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An Arsonist's Guide to Writers' Homes in New England Paperback – September 2, 2008
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Copyright © Reed Business Information, a division of Reed Elsevier Inc. All rights reserved. --This text refers to an out of print or unavailable edition of this title.
Top Customer Reviews
Sam goes to college, gets a good job, marries well and has two children before the big trouble starts: someone else begins to set fire to other historic homes in New England, and fingers start pointing once again at Sam. But we readers know he didn't do it, don't we? Having read lots of literature in his lifetime but not detective stories, Sam doesn't quite know how to go about investigating the situation and clearing his name. In Sam's case, ignorance is not necessarily bliss; and he unwittingly gets himself in deeper trouble as he goes along. But at least he realizes his limitations: "The truth is that the world is full of bumblers exactly like you, and to think that you're special is just one more thing you've bumbled." Low self-esteem is one of Sam's personal demons.
What sounds like serious business is really a comic tragedy, with many humorous moments found in Sam's assessment of what Life throws at him.Read more ›
Specifically, our narrator Sam Pulsifer is trying to unravel the mysterious surrounding his parents' lies and strange behavior and who is attempting to, and then starts succeeding at, burning down homes of famous authors around the New England area. The end result of Pulsifer solving both these mysteries is that he is baptized by obliteration into adulthood; the world he thought he knew disintegrates before his eyes, and he begins to attempt to atone for all the years of not taking responsibility for his actions.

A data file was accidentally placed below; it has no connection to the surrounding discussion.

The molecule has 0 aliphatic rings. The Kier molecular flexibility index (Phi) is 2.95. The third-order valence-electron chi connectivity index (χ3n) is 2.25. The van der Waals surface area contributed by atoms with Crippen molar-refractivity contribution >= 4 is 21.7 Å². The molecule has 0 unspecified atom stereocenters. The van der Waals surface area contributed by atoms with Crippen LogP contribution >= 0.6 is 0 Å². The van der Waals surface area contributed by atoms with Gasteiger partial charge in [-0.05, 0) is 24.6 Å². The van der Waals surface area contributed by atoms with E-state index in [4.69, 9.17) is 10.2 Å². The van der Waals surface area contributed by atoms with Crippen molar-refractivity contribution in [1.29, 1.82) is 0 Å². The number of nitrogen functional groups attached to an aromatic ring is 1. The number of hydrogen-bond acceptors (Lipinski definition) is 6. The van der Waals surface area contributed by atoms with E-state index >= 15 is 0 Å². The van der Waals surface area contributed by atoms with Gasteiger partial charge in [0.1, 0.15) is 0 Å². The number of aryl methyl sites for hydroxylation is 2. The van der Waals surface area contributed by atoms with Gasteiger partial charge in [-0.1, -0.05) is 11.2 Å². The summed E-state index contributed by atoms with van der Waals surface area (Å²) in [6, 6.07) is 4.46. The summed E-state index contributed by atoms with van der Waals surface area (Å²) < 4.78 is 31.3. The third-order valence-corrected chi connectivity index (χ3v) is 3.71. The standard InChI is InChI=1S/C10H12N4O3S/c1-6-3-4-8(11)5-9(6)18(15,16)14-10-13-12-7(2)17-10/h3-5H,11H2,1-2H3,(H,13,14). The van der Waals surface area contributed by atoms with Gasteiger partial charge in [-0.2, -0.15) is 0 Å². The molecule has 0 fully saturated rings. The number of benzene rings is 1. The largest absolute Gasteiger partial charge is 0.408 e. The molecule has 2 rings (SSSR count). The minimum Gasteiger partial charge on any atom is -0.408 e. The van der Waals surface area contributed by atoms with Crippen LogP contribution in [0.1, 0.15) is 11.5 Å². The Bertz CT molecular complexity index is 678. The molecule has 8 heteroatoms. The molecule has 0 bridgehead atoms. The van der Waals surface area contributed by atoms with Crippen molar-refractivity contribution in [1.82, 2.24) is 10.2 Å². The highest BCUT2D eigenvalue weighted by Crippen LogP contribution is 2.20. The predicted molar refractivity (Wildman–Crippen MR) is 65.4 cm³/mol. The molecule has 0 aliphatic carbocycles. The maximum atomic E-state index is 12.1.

Now granted, Clarke's novel isn't quite the masterpiece that Special Topics in Calamity Physics is, however that does not diminish the fact that this is a novel you should considering reading because it still is very entertaining and moving; it is a well paced jaunt, told with humor, charm, wit, sadness, self-depreciation, and tinged with heartbreak, about a topic I think we can all agree is quite perplexing - Life.
I also got to hear him read the first chapter of this book at our little conference, so maybe that experience put a better idea into my head of what Sam Pulsifer's voice should sound like: something between gullible and sardonic. Thus when I sat down the other day to read this book, I might have had more preparation to this character's voice than other reviewers.
I think this book *is* hilarious, but I acknowledge that if you're not one for literary allusions, you'll probably hate this book and deride the author as pretentious. There's also some stuff that I think if you haven't been to grad school or worked in a college will also sail right over your head, such as Lees Ardor and her knee jerk antagonism. I think every college worth its salt has a Lees Ardor. (I'm afraid at my school it might be...*me*!) And Harry Potter parents might feel a little defensive after reading this.